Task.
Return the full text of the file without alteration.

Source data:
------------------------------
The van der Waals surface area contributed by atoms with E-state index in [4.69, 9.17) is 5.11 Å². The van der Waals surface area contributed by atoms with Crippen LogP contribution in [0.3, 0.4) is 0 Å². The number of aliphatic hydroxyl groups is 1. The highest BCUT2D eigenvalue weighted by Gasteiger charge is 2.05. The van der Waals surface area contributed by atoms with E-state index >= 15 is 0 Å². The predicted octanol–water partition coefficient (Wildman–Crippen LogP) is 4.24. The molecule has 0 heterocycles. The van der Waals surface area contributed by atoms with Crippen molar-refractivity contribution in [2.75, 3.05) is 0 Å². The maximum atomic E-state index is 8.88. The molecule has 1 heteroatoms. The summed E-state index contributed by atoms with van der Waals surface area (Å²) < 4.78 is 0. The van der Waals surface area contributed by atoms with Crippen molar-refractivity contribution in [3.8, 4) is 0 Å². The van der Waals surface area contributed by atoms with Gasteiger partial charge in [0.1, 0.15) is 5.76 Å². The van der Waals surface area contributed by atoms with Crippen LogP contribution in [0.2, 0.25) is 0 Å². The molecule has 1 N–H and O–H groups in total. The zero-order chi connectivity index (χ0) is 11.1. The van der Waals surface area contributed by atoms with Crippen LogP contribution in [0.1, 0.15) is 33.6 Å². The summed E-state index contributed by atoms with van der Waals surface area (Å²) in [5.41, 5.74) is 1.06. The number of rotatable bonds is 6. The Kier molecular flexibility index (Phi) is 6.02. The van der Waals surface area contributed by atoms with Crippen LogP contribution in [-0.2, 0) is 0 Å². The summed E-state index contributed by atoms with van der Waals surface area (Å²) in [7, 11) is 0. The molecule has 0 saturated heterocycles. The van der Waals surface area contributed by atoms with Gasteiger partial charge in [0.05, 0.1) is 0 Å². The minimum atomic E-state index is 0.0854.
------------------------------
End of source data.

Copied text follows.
The van der Waals surface area contributed by atoms with E-state index in [4.69, 9.17) is 5.11 Å². The van der Waals surface area contributed by atoms with Crippen LogP contribution in [0.3, 0.4) is 0 Å². The number of aliphatic hydroxyl groups is 1. The highest BCUT2D eigenvalue weighted by Gasteiger charge is 2.05. The van der Waals surface area contributed by atoms with E-state index >= 15 is 0 Å². The predicted octanol–water partition coefficient (Wildman–Crippen LogP) is 4.24. The molecule has 0 heterocycles. The van der Waals surface area contributed by atoms with Crippen molar-refractivity contribution in [2.75, 3.05) is 0 Å². The maximum atomic E-state index is 8.88. The molecule has 1 heteroatoms. The summed E-state index contributed by atoms with van der Waals surface area (Å²) < 4.78 is 0. The van der Waals surface area contributed by atoms with Crippen molar-refractivity contribution in [3.8, 4) is 0 Å². The van der Waals surface area contributed by atoms with Gasteiger partial charge in [0.1, 0.15) is 5.76 Å². The van der Waals surface area contributed by atoms with Crippen LogP contribution in [0.2, 0.25) is 0 Å². The molecule has 1 N–H and O–H groups in total. The zero-order chi connectivity index (χ0) is 11.1. The van der Waals surface area contributed by atoms with Crippen LogP contribution in [0.1, 0.15) is 33.6 Å². The summed E-state index contributed by atoms with van der Waals surface area (Å²) in [5.41, 5.74) is 1.06. The number of rotatable bonds is 6. The Kier molecular flexibility index (Phi) is 6.02. The van der Waals surface area contributed by atoms with Crippen LogP contribution in [-0.2, 0) is 0 Å². The summed E-state index contributed by atoms with van der Waals surface area (Å²) in [7, 11) is 0. The molecule has 0 saturated heterocycles. The van der Waals surface area contributed by atoms with Gasteiger partial charge in [0.05, 0.1) is 0 Å². The minimum atomic E-state index is 0.0854.